I asked this once a while back, but now that the iPad has been out for a while I want to ask again: how good is it for reading nonfiction books? Specifically, I have two questions for iPad users who read a fair amount of nonfiction:

  • How good is the selection of nonfiction? (Obviously this will vary from person to person depending on what kind of nonfiction they read.)
  • How well is nonfiction rendered? That is, is the layout of tables, charts, images and so forth similar to a paper book?

I've read a ton of commentary about the iPad, but oddly little about how good it is as a book reader. But in my case, that would be its primary function, with all its computerish functions secondary. So what's the verdict, nonfiction fans?

In the LA Times today, Richard Greener and George Kenney haul out a familiar conservative hobbyhorse: illegal aliens are counted in the census and this produces an unfair apportionment of congressional districts:

The reapportionment of today's static 435 seats according to census results would be a respectable example of representative democracy if each individual included in the count had a vote.  But, just as in 1790, the system remains badly fractured and fundamentally unfair.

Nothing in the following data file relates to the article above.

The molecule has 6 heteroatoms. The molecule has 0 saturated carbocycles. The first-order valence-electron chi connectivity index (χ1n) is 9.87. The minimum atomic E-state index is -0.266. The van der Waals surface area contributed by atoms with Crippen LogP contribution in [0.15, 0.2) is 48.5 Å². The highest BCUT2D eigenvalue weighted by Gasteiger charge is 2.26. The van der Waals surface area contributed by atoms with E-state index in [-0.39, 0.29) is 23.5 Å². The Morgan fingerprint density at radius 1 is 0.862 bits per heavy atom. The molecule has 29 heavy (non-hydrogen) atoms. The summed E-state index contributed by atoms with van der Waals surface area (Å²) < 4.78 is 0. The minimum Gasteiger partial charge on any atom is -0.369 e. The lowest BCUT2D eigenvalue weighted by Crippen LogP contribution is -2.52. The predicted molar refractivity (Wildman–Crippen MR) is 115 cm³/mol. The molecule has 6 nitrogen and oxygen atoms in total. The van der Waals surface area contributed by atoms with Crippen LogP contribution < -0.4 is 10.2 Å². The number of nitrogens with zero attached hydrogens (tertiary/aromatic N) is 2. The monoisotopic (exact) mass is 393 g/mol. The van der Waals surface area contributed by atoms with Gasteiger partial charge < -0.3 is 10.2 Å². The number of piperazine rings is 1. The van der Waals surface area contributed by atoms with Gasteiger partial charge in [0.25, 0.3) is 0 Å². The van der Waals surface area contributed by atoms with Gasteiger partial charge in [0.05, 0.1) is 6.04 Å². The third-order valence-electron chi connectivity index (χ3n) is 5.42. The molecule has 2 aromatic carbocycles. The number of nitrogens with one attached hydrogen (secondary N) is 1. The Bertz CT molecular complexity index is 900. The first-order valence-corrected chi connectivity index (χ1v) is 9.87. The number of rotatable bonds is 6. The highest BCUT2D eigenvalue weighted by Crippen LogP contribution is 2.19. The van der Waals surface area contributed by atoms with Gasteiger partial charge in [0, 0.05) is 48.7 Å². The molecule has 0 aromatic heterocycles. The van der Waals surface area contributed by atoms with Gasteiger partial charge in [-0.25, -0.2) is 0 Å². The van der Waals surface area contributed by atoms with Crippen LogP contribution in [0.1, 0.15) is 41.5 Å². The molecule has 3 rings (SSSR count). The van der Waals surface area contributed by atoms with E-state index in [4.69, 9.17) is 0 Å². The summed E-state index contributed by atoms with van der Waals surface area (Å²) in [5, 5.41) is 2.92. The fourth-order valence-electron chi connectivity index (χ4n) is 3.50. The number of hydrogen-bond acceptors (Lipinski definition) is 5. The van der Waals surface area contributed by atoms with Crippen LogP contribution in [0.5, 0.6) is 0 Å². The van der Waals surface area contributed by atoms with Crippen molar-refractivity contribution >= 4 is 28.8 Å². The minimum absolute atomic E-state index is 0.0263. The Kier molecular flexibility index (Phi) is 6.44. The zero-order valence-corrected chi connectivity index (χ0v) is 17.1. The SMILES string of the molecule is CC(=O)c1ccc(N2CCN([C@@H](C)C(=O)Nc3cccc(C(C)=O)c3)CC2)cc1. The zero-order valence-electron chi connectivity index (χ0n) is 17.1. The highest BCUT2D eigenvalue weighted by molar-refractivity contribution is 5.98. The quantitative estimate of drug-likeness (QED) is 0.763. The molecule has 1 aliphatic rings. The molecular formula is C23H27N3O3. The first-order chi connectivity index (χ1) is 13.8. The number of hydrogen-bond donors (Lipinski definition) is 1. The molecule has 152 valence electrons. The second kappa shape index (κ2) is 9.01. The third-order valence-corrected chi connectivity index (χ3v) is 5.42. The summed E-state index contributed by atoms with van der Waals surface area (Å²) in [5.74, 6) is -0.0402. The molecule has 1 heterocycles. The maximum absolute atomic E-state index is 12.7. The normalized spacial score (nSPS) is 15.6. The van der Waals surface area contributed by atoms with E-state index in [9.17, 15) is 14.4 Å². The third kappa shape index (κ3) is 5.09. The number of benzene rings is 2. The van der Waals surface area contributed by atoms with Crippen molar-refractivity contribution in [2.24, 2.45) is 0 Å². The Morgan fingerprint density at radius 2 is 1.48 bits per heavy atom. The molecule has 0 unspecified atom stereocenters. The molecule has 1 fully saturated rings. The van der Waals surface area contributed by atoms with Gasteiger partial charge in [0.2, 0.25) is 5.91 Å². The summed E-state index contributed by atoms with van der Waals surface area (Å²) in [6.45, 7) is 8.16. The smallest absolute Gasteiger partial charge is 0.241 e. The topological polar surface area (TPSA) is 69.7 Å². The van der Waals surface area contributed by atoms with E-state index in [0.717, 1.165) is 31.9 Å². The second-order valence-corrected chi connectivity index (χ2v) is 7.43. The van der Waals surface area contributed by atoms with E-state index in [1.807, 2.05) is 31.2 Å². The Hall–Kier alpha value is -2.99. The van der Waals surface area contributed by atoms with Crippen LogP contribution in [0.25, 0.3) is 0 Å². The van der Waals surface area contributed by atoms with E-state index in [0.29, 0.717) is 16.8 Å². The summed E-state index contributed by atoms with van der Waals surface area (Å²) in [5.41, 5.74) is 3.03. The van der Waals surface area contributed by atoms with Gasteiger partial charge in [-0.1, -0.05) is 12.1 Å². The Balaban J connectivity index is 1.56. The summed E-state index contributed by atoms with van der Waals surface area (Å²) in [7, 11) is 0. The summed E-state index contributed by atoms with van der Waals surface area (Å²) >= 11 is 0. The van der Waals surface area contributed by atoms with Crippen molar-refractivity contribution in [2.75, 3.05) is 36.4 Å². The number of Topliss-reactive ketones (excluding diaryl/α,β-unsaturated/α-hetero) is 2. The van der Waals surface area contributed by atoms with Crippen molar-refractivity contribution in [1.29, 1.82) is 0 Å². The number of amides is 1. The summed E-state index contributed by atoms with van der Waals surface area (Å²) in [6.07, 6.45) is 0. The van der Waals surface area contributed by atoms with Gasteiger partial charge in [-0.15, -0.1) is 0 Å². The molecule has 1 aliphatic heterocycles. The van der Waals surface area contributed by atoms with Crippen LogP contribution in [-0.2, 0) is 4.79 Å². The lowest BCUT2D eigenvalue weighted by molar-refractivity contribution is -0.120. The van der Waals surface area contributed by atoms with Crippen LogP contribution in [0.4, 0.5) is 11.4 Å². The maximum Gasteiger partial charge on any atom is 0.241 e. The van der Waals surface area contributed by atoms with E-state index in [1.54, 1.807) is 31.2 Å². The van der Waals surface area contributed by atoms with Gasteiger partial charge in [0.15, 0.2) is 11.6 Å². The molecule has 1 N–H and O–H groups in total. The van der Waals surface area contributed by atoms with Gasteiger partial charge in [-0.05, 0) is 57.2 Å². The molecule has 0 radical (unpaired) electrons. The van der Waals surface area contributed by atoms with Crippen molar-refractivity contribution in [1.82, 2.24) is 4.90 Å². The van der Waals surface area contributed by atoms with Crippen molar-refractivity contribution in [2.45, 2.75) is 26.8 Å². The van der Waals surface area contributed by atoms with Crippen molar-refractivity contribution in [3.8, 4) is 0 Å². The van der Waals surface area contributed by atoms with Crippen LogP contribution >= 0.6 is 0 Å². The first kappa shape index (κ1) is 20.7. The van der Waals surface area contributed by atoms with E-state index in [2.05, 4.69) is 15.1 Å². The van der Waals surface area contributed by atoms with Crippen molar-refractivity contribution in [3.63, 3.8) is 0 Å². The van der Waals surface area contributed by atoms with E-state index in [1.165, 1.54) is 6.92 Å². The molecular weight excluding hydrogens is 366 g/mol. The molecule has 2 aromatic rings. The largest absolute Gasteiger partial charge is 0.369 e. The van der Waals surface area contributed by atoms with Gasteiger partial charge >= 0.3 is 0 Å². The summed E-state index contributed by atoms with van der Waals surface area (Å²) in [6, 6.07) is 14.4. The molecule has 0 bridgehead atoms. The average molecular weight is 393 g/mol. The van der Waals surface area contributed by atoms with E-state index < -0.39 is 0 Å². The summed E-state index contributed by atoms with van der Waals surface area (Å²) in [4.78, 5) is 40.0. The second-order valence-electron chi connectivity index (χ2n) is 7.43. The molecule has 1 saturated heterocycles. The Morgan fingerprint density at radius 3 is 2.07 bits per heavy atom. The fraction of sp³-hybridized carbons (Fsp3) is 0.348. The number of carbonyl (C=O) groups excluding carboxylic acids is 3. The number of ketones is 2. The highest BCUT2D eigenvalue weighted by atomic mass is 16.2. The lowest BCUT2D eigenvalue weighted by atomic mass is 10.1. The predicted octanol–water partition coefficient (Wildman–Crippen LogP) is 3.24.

Hmmm. Kids and (in some states) felons can't vote. But we count them. In the 19th century women couldn't vote. But we counted them. In 1790 residents without property couldn't vote. But we counted them. Hell, slaves couldn't vote either, but the infamous 3/5 compromise shows that the founders deliberately agreed to count them in the census for purposes of congressional representation anyway. So voting status is a pretty poor argument for not counting non-citizens. But even if you agree with Greener and Kenney for other reasons, their solution is deliberately obtuse:

The good news is that the Constitution leaves the manner of conducting the census, and the apportionment of the House, up to Congress. Passing a census reform law should be a relatively simple fix, if we have the leadership and the will to do so.

Would this work? Let's go to the text of the constitution: